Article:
JUBA, South Sudan — “Peace.” The word resonated from the walls of the Independence Hall of Juba on Friday during a concert marking International Peace Day, organized by a group founded by South Sudanese former child soldier and internationally acclaimed musician Emmanuel Jal.
The South Sudanese singer shared the stage with his friend and hip hop artist Darryl "DMC" McDaniels, the first American artist to perform in South Sudan. It was DMC’s first time in Africa.
For the unique and joyful event, South Sudanese people and expats got together to celebrate and promote peace in the country. They cheered and danced to the vibes of one of Jal’s newest tracks, “We Want Peace,” and to DMC’s famous songs, among them “Tricky” and “Walk This Way.”
Other local artists also headlined the International Peace Day show in Juba, such as Silver X.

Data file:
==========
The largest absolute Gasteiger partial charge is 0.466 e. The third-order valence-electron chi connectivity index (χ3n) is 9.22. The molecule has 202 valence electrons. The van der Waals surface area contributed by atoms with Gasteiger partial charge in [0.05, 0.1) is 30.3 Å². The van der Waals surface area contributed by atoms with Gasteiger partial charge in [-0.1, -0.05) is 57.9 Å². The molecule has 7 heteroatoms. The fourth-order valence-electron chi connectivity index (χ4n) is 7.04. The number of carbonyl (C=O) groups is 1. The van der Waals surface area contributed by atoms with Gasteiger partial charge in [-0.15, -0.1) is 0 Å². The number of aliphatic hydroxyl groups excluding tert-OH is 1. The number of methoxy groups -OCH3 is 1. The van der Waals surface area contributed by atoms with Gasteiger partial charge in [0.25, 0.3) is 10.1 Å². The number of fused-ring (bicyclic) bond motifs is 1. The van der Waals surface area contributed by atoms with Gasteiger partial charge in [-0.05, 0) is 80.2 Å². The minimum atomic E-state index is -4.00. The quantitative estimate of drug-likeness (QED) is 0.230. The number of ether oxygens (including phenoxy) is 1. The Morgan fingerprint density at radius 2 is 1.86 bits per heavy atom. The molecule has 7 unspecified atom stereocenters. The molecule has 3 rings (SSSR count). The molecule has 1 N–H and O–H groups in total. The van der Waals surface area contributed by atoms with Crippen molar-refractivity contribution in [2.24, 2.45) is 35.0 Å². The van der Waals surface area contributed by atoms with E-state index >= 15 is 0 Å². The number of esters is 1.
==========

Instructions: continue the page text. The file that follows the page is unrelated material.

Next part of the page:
The “We Want Peace” event also included a business gala intended to promote investment in the young country. South Sudanese Vice President Riek Machar spoke at the gala and thanked attendees for supporting Jal’s initiative. “This shows me that as a business in South Sudan, you care. You care about our country and its peaceful development," Machar said.
Jal’s homecoming was marked by controversy after he was reportedly beaten unconscious and robbed by South Sudanese police just days after his arrival. Jal called the attack an “ironic and sad situation,” considering that his visit was focused on the “We Want Peace” event. But Jal made clear that he was undeterred by the violence, saying it “only made me want to move faster and harder with this crucial message and celebration in my home nation.”
Camille Lepage is a French freelance photojournalist based in South Sudan. She graduated with a degree in Journalism from a British university in June 2012 and moved to Juba in July 2012.